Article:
Amazon today unveiled its long-rumored tablet: the Kindle Fire. Based on Android, but with a custom-designed user interface, the Kindle tablet will cost $199 and go on sale on November 15. It’s available for pre-order now. The company’s founder and CEO Jeff Bezos also announced a new version of the Kindle eReader: the Kindle Touch. This device uses the same E-Ink display as the regular Kindle, but uses some basic multi-touch capabilities instead of the regular Kindle’s keyboard and buttons. Pricing for the Kindle touch will start at $99 with support for Amazon’s Special Offers. If you don’t want to see Amazon’s ads on the device, you will have to pay $139. The version with support for 3G will set you back $149 with Special Offers and $189 without. Finally, Amazon is also launching a very basic Kindle model without touch or keyboard for $79 with special offers and $109 without.
As far as we can see, the current Kindle models with keyboard will remain on the market for the time being.
Amazon’s tablet doesn’t quite rival the iPad in terms of basic features. There is no 3G, no camera and no microphone, for example. It does, however, come with a 7” multi-touch capable 1024×600 glass display, a dual-core processor and 8GB of built-in storage.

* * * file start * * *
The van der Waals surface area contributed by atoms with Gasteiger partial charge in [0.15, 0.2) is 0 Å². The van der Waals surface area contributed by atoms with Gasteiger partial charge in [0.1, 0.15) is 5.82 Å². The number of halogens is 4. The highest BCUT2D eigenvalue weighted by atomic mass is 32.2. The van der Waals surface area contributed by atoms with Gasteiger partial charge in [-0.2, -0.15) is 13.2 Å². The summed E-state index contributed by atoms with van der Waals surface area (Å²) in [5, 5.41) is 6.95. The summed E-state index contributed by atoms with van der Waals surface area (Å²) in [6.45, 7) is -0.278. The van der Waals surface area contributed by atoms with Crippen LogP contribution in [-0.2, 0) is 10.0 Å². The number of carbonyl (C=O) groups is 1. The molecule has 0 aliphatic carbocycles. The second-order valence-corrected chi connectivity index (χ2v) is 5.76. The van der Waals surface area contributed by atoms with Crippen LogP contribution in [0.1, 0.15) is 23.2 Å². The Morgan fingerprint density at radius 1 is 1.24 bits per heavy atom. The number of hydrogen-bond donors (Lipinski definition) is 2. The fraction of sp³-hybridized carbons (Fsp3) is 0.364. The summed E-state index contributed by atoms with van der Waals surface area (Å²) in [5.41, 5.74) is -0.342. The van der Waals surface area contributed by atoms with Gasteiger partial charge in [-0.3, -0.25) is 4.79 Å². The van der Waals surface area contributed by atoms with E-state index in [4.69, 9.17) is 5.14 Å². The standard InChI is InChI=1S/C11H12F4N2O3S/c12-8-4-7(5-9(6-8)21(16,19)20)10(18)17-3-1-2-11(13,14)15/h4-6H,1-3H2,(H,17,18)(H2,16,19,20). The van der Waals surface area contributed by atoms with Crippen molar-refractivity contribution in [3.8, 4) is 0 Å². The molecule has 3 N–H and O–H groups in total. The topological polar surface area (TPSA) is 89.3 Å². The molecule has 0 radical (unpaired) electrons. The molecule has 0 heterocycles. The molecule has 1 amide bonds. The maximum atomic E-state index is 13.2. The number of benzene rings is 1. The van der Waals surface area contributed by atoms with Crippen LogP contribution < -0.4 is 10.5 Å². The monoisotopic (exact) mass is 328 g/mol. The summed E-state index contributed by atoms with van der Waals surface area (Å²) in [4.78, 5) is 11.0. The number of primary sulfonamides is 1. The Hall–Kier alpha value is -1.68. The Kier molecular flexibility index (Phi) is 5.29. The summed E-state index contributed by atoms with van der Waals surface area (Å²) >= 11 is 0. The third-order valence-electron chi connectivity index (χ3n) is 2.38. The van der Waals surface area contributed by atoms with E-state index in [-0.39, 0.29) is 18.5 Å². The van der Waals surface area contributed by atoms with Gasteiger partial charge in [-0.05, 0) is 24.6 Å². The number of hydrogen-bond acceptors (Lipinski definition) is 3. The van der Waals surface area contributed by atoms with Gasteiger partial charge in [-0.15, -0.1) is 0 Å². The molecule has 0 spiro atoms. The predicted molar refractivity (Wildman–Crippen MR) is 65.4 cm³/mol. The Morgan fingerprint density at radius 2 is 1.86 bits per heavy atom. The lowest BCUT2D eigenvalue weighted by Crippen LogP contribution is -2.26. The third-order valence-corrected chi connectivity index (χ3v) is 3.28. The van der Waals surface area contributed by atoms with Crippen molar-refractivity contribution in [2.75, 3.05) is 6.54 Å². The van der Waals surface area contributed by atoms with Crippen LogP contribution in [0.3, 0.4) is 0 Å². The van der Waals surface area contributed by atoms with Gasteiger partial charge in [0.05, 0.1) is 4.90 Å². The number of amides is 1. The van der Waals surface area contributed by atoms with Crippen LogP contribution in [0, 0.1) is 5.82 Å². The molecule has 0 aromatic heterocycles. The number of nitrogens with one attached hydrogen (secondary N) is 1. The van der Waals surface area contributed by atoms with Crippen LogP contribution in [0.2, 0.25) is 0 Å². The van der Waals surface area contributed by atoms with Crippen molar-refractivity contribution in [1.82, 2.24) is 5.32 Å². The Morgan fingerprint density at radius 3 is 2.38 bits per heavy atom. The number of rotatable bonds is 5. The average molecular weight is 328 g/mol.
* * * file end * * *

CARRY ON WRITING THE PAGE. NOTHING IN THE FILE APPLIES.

Amazon promises about 8 hours of battery life of continuous reading or 7.5 hours of video playback (assuming the wireless is off). It should take about 4 hours to fully charge the device.
Amazon, of course, is also using its current library of books, magazines and videos to market the device. The Kindle Fire will have easy access to all of Amazon’s products. The company is also expecting to see special interactive editions of numerous magazines (including Vanity Fair, Wired, and GQ) for the Kindle Fire.
As far as standard Android apps go, the Kindle Fire will support Amazon’s own Android App Store, which currently has about 10,000 apps in it.
As far as the specs go, the Kindle Fire is comparable to the Nook Color in most respects (the screen size, weight and battery life are virtually identical, though the Nook only has a single-core processor). The $199 price point sets it apart from its competition, though. The Nook Color costs $249.
Browsing with Amazon Silk
One surprising feature of the Kindle Fire is the new built-in Silk browser. With Silk, Amazon is rethinking how a browser should work in the age of cloud computing (though one could argue that Opera Turbo already pioneered some of its technologies). Silk uses Amazon’s EC2 cloud computing network to offload a lot of the computing necessary to render a page. Amazon will also pre-load pages it feels sure you will visit next. The browser also keeps a persistent connection to the EC2 network open so that it can respond to new requests faster.
The New Kindle Lineup:
(click on image to see a larger version)